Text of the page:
If your child plays sports, whether in middle or high school, you probably have a hard time keeping your pantry stocked. Active kids eat more, or at least they should, although many parents aren't sure just what constitutes good nutrition for young athletes. It's no wonder the concept is confusing, says Sarah Short, Ph.D., Ed.D, a registered dietitian and sports nutritionist. "It's not easy to generalize," she says. Kids in early puberty and adolescence come in a stunning array of shapes, sizes, and maturity levels, and when you factor in gender differences and athletic activity, assessing your child's nutritional needs can seem overwhelming…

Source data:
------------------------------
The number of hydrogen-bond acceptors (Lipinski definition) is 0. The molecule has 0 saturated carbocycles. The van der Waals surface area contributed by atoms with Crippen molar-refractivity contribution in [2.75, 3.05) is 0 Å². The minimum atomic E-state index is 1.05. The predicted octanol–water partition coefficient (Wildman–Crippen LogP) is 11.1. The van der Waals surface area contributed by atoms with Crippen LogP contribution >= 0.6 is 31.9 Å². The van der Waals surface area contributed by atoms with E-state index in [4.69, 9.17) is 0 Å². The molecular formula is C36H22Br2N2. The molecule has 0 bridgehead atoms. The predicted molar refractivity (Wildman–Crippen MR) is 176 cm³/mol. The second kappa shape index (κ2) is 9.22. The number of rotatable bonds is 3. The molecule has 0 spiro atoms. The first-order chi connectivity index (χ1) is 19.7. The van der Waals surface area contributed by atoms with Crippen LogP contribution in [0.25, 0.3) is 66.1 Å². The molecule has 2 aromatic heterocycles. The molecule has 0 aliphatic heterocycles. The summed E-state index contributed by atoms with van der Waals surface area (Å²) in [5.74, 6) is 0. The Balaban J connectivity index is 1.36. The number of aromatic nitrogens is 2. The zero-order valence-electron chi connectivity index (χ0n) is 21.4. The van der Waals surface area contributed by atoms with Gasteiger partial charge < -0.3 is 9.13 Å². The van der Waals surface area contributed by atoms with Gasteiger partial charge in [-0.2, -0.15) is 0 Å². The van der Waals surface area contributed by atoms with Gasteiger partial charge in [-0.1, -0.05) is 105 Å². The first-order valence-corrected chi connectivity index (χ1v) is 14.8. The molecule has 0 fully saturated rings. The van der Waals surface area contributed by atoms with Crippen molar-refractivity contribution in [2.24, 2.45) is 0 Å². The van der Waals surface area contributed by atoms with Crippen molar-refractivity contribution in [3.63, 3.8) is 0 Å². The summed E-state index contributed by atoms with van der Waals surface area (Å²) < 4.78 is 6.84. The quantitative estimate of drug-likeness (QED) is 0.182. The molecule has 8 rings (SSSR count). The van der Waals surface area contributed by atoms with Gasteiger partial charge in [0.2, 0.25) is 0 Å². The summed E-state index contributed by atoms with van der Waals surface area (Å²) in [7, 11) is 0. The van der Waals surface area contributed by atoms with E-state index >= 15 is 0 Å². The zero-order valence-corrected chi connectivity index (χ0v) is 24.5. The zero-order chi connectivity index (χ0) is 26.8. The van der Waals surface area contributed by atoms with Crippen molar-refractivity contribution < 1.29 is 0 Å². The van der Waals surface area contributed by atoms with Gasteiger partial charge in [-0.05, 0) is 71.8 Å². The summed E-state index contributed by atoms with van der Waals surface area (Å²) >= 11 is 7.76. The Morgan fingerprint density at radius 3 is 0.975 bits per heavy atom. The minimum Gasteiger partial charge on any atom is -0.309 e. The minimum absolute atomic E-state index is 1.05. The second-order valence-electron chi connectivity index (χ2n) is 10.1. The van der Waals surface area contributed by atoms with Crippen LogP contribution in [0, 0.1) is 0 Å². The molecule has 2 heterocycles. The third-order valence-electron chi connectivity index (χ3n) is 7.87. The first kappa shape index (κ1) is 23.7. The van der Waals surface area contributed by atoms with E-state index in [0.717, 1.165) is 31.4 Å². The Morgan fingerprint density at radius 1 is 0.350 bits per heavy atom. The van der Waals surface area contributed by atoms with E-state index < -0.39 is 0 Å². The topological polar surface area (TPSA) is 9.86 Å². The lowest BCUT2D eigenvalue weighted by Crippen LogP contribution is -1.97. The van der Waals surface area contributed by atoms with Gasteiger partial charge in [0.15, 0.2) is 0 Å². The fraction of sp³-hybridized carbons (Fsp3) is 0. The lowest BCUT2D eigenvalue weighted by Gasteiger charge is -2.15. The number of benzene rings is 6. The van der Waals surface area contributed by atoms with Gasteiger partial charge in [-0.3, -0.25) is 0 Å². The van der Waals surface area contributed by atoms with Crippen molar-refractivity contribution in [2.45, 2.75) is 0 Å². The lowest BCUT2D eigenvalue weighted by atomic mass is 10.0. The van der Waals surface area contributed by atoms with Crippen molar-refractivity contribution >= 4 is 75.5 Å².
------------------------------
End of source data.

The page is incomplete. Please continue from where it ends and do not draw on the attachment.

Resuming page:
- Calorie requirements for very demanding sports like football and soccer can be very high, says Dr. Short. College football linemen, for example, can require 5,000 calories per day. So unless your child is gaining too much weight, don't be alarmed if he eats more meals than you do. Do, however, watch how your child gets her extra calories. Ideally, additional calories should come in the form of whole grains (for example, whole-grain breads and cereals, brown rice or oatmeal). Any fruits and vegetables you can add will always be beneficial. And if your child is training three or more hours a day, she can probably take in twice as much protein as her nonathletic friends. Sodas are an easy way to fill up temporarily, but they don't provide any nutrition in return. The same goes for candy bars and, surprisingly, energy bars. "Energy bars are more or less candy bars with vitamins and minerals added," Dr. Short advises. So your child is getting some vitamins, but he's also getting the sugar-related energy spike of a candy bar, which will fade quickly. If he's already taking a multivitamin supplement, the energy bar is probably not a good idea.